Abby Goyer may have just moved to Alaska, but she has a feeling something strange is going on at the farm where her father works. But even this smart, confident girl could never have imagined what lies beneath a simple barn. Or what would happen when a mysterious boy shows up at her door, asking about the stars.
As the reality of the Jason Experiment comes to light, Martyr is caught between two futures---the one for which he was produced and the one Abby believes God created him to have. Time is running out, and Martyr must decide if a life with Abby is worth leaving everything he's ever known.

First of all, I would like to thank Zondervan Publishing House for being the first publisher to grant my review request on Netgalley. This was exactly the push I needed to start posting reviews on my blog (and not just on Goodreads).

My thoughts
When I read the synopsis of this book I was very intrigued. I mean the book is about clones. This is always a good subject to write a book about if it’s done well.  And I believe this was. But it’s also more than just a book about clones. It shows that things always turn out the way they’re supposed to even if they don’t always turn out the way we want them to. And that sometimes Faith is all you need to get through whatever you’re going through.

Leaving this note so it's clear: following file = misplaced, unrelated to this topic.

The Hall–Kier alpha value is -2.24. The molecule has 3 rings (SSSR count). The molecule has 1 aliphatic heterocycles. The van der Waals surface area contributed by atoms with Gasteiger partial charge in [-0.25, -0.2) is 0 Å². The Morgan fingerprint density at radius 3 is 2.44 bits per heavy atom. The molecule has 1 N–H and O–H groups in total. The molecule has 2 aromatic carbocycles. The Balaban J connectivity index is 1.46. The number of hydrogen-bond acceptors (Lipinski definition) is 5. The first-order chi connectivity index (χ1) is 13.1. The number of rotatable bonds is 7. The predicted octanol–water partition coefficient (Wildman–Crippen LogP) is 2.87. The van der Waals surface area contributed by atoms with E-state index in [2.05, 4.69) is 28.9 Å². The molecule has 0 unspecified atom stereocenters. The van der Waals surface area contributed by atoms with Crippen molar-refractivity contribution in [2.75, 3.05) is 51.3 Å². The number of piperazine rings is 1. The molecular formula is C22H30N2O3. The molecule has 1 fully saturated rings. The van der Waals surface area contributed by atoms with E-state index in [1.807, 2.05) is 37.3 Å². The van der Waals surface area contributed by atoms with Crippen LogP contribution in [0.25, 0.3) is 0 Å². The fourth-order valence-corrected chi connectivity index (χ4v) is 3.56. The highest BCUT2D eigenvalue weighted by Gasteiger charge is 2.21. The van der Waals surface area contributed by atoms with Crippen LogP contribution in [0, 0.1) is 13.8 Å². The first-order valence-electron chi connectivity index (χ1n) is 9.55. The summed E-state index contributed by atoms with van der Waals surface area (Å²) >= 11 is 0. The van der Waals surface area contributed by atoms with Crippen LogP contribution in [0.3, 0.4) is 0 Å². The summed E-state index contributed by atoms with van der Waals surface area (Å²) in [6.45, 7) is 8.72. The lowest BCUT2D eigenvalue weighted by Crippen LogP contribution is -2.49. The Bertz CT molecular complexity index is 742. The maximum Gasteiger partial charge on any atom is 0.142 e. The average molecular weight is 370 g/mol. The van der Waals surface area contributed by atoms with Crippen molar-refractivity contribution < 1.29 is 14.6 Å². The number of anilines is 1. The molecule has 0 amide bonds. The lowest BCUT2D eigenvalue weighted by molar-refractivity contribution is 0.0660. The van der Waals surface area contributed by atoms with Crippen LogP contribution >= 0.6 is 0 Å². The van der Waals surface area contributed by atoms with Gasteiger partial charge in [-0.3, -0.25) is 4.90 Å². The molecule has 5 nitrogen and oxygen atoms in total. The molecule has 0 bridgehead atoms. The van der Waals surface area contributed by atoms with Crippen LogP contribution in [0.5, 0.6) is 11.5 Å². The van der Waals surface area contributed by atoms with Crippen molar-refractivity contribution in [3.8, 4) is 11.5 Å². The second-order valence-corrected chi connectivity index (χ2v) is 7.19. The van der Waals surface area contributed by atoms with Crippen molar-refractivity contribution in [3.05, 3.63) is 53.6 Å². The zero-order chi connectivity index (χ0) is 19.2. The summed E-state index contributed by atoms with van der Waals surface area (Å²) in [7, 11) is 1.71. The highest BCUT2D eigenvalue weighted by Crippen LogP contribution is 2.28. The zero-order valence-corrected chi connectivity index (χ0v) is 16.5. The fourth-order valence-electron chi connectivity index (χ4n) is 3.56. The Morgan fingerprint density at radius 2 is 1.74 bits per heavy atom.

The story is told from the viewpoints of Abby and Marty(r), also known as J:3:3.
Martyr is a clone who has lived in a lab all his life, isolated from the outside world. Even worse than that, he’s about to expire.  When he escapes from the facility where he lives, he encounters a lot of things for the very first time.  The way he describes and reacts to these things is very interesting.  It reminded me of the way a little kid describes things with his limited vocabulary. It makes him very sweet and innocent and so adorable. Plus it was hilarious.
I really liked Abby. It was funny how she always weighed the pros and cons of a situation. It was like she was always looking for a silver lining. She was very independent and I liked the way she handled situations, like the unwanted attention of J.D. Kane, a guy who’s used to having every girl at school lying at his feet. Not Abby.
I also liked the relationship between Marty and Abby. It was very sweet. Marty and Abby are both protective of each other and everyone else they care about. I just wish Martyr was a little bit better at hand-to-hand combat, so that he could fully embrace his protective nature.

The story really kept me engaged. There was a lot going on especially near the end and I had my theories about a few things (I always have theories). Even though my guesses were right a lot of the time, the way certain things came to light still made it surprising. Religion is definitely an important part of this book.  But even though this is the case, it still manages to not be too preachy.

This book is a great introduction to Christianity. But even if you’re not Christian or if you don’t believe in God, this is still a good read. The story is interesting and definitely worth reading. Besides you don’t have to believe in God to believe in miracles, to believe that anything is possible. 
4 Smileys